|The trench for the hoses has |
dug and the hose laid in the
trench. All that remains is
to cover the trench... and find
the plant markers
It's a time-consuming process because the hoses are buried about an inch into the soil and mulch rather than just placed along the surface. And, to answer the inevitable question, the hoses are taken up each fall because they'd rot after a year or two if they were left in the ground over the winter. The hoses I buried yesterday are in their tenth season. So, yes, it's worth a morning's labor to both make the hosta garden look great and to exercise some Yankee frugality by not having to replace $60 worth of hoses.
But that's not the purpose of this essay. Rather, I write this morning to wonder why on earth the animals in the woods around our property find our plant tags so fascinating. You see, yesterday I engaged in not one but two spring rituals. The first was the burying of the soaker hoses. The second was the annual matching of hosta plant markers with the shoots coming out of the ground.
|Our hosta walk in season.|
Exactly why we go to the trouble of making labels is unclear, except that now, when we visit a nursery, we can resist buying a hosta ‘Lakeside Cupcake’ because we already have one. We know we have one because we made a label for one last year. Except unless we think what we have back at home is ‘Lakeside Cupid’s Cup’ or ‘Lakeside Cup Up’. Which means we may well go home with the hosta anyway because it’s so darn cute.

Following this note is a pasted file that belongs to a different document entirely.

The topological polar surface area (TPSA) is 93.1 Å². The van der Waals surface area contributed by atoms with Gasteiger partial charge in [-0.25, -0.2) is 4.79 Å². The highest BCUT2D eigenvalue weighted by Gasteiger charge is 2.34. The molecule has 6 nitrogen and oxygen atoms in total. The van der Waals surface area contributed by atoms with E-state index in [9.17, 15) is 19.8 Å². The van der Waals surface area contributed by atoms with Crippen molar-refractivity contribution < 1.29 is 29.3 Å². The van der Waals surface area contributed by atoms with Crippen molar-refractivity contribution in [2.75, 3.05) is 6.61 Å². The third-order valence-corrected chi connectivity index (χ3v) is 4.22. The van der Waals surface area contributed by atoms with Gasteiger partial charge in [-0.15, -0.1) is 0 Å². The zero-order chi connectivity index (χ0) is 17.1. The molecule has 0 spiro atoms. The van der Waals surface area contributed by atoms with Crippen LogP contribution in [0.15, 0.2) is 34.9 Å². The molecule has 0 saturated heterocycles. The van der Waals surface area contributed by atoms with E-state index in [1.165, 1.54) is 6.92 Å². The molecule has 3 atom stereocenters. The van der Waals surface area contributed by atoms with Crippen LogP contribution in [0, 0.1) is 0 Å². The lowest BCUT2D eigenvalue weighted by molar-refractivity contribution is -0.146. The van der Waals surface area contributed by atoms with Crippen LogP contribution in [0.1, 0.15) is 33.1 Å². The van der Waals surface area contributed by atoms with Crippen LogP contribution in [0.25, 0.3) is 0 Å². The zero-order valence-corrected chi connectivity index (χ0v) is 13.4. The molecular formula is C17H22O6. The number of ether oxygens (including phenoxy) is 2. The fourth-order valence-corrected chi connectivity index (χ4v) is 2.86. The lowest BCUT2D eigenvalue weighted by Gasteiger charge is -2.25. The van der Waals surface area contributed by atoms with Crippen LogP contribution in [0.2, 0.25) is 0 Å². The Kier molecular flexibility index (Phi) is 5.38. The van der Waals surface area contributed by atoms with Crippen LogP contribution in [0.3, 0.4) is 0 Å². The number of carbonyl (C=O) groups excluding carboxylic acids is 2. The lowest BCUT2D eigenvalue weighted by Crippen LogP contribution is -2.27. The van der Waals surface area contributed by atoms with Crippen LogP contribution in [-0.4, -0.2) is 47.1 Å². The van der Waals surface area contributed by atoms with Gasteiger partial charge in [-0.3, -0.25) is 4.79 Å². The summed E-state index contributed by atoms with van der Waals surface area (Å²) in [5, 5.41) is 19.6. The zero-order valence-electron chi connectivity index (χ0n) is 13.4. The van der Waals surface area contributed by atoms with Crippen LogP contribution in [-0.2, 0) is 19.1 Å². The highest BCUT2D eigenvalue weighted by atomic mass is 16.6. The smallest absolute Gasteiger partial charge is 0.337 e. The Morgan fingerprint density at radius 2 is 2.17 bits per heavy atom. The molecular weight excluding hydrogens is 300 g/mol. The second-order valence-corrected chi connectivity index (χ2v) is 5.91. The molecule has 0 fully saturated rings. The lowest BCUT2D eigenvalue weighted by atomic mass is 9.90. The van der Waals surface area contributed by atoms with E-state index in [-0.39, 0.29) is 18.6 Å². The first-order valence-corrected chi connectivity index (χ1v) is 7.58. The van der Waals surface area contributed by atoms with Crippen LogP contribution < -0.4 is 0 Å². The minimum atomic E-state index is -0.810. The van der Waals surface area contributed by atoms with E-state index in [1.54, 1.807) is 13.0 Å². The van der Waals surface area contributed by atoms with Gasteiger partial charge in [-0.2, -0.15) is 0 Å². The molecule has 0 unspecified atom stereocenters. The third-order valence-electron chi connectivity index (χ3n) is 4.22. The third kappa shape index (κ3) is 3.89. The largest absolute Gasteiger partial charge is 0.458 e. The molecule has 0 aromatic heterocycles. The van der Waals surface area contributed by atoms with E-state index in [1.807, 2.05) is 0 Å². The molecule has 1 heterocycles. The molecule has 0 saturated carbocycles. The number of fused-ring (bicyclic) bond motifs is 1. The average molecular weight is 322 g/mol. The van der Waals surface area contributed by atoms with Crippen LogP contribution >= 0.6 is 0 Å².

|This is what our tags are|
supposed to look like.
Betty says the rational explanation is that the ground freezes and thaws and pushes the markers out of the ground. I could buy that theory if the markers were adjacent to the plants to which they belong. I happen to know for a fact, though, that hosta ‘Mohegan’ is a giant brute of a plant that hugs the foundation of the house (and may yet push the house out of the way in order to accommodate its version of Manifest Destiny). Why, then, is the marker for hosta ‘Mohegan’ in among the ones for the cute little miniatures twenty feet away? And why is there a pile of five markers?
Personally, I blame the squirrels and the raccoons. (“Hey, neat plant marker. I think I’ll pull it out and put it in this pile.”) More likely, knowing the raccoons in our neighborhood, the markers are used in lieu of poker chips. (“I see your ‘Francee’ and raise you a ‘Kabitan’ and a ‘Whirlwind’.) That might explain the piles of them – raccoons abandoning poker night when they’re called home for dinner and to do their homework. Their homework being their endless but fruitless efforts to break into our composter.
|We have not created a 'Golden|
Tiara' tag in probably ten
years. Yet one turned up in
the hosta walk yesterday.
Why, then, do I have two warped and mangled handwritten tags for hosta ‘Golden Tiara’? Betty ejected all of the ‘Golden Tiaras’ from the formal hosta garden four or five years ago because they multiply like rabbits and she hasn’t bothered to make a tag for one in the better part of a decade. Where did these tags come from?
Once again, Betty’s rational explanation is frost heaves. The tags were buried in the soil. The ground froze and thawed and, one day, belched up a ‘Golden Tiara’ tag or two. I like the parallel universe theory a lot better.
With the hoses now safely buried, my task now is to dig out our diagrams of the hosta beds and match loose tags with last known locations of plants. Now that’s what I call a spring ritual.